Sharing Horticulture

Leftover flowers and greens from a horticulture display at our garden club gave me a lovely array of fall flora at home. I wouldn’t call it a brainstorm but an idea borrowed from my Virginia garden club prompted a suggestion to my Exeter garden club…. a sharing of horticulture from members’ gardens at meetings when our New England weather permits.

Hort Display Oct. 2019

The request for horticulture was emailed to members and my fingers were crossed that we’d have a few members who would share cuttings. That was my hope before we awoke yesterday to total darkness…. the nor’easter bomb cyclone that passed through at 3 a.m. took our power and left us groping for flashlights in morning darkness. Reaching out to our president, who was also in darkness, I found that the meeting site has a generator. The meeting was on whether we had power or not.

It was light at 8:30 am when mister gardener manually opened our heavy wood garage door allowing me to exit with my hort samples. A small table set aside for hort was already full when I arrived and we quickly replaced it with a 6′ table. The hort kept coming until the larger table overflowed with garden goodies. Anemones, chrysanthemums, Heptacodium, reblooming iris in bloom, an Oxydendrum twig, deutzia, dianthus, Montauk daisies, sedum, zinnias, Canadian ginger, and much more. Some IDs said, “What am I?” and we could answer one or two of them.

It was a good response from members and a teaching experience as well. Good to know what is still looking good in our New England gardens in October.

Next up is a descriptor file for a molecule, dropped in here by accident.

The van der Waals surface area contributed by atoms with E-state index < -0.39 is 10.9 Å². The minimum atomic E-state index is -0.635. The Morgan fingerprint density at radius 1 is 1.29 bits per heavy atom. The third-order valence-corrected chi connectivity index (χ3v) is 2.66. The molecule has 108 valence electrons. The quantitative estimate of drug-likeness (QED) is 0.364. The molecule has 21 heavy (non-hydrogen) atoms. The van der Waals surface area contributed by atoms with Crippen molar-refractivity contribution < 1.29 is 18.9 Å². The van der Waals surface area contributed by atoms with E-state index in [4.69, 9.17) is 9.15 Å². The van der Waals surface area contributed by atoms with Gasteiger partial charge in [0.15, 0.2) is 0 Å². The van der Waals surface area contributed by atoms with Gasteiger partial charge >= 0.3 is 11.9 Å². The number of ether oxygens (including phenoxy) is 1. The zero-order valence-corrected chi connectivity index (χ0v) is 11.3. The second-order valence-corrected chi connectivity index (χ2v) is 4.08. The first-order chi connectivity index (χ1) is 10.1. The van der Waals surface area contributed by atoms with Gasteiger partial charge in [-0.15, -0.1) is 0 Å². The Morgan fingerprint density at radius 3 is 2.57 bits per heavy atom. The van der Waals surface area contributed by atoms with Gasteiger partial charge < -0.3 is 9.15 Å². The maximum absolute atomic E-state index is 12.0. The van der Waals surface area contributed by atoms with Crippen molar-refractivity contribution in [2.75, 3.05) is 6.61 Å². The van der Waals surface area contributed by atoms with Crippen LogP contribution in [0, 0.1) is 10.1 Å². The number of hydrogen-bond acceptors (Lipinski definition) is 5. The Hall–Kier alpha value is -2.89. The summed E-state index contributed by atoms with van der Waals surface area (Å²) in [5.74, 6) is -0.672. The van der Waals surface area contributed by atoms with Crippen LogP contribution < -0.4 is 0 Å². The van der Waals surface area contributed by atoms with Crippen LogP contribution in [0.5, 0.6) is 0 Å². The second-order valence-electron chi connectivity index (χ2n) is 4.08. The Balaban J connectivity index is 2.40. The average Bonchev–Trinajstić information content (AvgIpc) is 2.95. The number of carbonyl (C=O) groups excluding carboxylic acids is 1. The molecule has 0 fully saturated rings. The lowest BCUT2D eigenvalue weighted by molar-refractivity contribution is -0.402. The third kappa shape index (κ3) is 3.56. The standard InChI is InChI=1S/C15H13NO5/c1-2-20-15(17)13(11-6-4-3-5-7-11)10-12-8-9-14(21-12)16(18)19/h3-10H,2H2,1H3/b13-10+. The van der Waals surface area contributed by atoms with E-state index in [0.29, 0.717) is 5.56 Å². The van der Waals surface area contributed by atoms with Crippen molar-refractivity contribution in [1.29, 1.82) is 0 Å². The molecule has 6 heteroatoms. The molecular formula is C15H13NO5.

EAGC Oct. 2019

And as I was leaving the meeting, a text from mister gardener alerted me that our power had just been restored. Time to make a pot of coffee at noon!

7 thoughts on “Sharing Horticulture

  1. That was just wonderful to see yesterday. The display was so full of life -even though the growing season seems to be at the end. Thank you for suggesting this. Wonder what we will find for November’s meeting?

    Liked by 1 person

    • Yes indeed! Knock on wood for losing power is a rare occurrence for us. Last year I invested in a lantern that is bright as a lighthouse. Iā€™m sure all our neighbors in the dark thought we had power. šŸ˜‰

      Liked by 1 person

  2. It sort of reminds me of what we knew as ‘plant materials’ classes in school, in which we learned to identify the various species we would be working with in our careers. I must do it now on a smaller scale for a colleague who wants his arborist certification.

    Liked by 1 person

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